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    Inground Pools That Save Water

    July 15, 2014


    Water - it's becoming a scarce resource in some areas. Swimming pool owners, pool builders and service companies have had to make some changes in the driest parts of the country.

    But, there are ways to design a pool that saves water, or I should say, requires much less replacement water than other pool designs. Here's a list of ways to save water on inground pools.

    1. Use a Cover An automatic pool cover would be the best choice to control evaporation, but they can be expensive. Solar blankets, Solar Rings and Solar Fish are 3 additional ways. Winter pool covers can also be used, but take more time and effort to put on and take off. Even mesh covers provide some benefit.
    2. Block the Wind Install hedges, fences and walls to force winds to rise above your pool. When a cool breeze sweeps over your pool, it accelerates evaporation and heat loss.
    3. Use Shade Pools in the south and southwest areas have fewer trees and pools can receive 10-12 hours of sun per day. Use shade awnings, trees or shade sails to block the sun for part of the day, to reduce evaporation and chemical loss. Screen enclosures are also a good choice.
    4. Use Cartridge Filters Because you do not backwash a cartridge filter, they use 80% less water than sand or DE filters, which can use 300-600 gallons of water each time they are backwashed.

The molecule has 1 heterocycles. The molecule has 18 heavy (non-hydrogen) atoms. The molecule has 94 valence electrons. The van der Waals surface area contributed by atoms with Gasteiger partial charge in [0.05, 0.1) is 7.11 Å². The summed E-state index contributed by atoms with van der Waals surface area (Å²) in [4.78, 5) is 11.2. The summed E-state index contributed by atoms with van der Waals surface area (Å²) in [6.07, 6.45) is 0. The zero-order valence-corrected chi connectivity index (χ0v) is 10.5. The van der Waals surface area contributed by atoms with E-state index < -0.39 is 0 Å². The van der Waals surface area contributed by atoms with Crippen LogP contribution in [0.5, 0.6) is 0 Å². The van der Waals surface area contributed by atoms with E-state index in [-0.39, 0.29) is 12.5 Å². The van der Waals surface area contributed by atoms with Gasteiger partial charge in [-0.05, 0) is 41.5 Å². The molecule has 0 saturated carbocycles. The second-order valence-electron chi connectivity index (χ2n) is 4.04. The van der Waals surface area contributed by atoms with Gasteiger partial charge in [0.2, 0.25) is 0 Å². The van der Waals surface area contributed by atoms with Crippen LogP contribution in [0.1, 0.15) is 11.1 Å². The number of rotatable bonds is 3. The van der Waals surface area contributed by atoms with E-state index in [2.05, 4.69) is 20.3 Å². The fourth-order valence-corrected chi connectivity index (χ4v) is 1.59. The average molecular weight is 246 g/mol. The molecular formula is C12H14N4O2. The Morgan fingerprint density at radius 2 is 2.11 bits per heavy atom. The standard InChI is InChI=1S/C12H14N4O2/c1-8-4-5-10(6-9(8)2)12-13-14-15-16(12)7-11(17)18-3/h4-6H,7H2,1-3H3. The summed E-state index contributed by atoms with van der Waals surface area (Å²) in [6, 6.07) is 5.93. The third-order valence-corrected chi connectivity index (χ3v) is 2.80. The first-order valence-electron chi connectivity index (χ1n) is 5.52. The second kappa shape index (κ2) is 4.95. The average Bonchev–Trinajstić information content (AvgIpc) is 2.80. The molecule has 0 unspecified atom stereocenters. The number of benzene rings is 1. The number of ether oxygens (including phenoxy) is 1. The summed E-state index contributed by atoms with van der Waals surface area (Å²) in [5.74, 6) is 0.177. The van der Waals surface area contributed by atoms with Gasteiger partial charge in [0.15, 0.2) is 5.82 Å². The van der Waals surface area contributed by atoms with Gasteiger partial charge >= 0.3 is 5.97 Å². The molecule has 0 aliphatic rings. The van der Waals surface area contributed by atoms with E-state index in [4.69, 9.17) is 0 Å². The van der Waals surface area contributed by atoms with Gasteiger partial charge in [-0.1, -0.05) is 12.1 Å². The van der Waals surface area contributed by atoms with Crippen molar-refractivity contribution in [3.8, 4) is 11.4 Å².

5. Find & Fix Leaks do not bury your head in the sand that your pool may be leaking. Find and fix leaks by performing regular "Bucket Tests" to determine if the  pool is losing water. Do this by uncovering your pool, and placing a bucket of water on the top step of the pool. Mark the water level in the pool and in the bucket with tape or marker. After 12-24 hours, if the pool level dropped more than the bucket level, there's a leak. Then you perform some leak detection to pinpoint the location.
    6. Small Pools A small pool requires less water than a large pool, right? It may not be surprising to see size limits on swimming pools in the future. Smaller inground pools are also much cheaper and easier to operate. Our inground pool kits start at 12x24' in size, but can be made smaller. Even our 10x50' lap pool is also considered small, holding about 15000 gallons.

    water-dropletAre there other things you can do? Probably, but a 'No Cannonballs' rule might not be popular!

    Taking good care of your water chemistry and your pool surfaces will help avoid the need to drain the pool to replace the water or the liner.

    Swimming pools do not have to be water hogs - intelligent design and conservation practices can reduce water consumption dramatically.  

    Bob Arnold
    SPP Pool Expert  

    Blog Author
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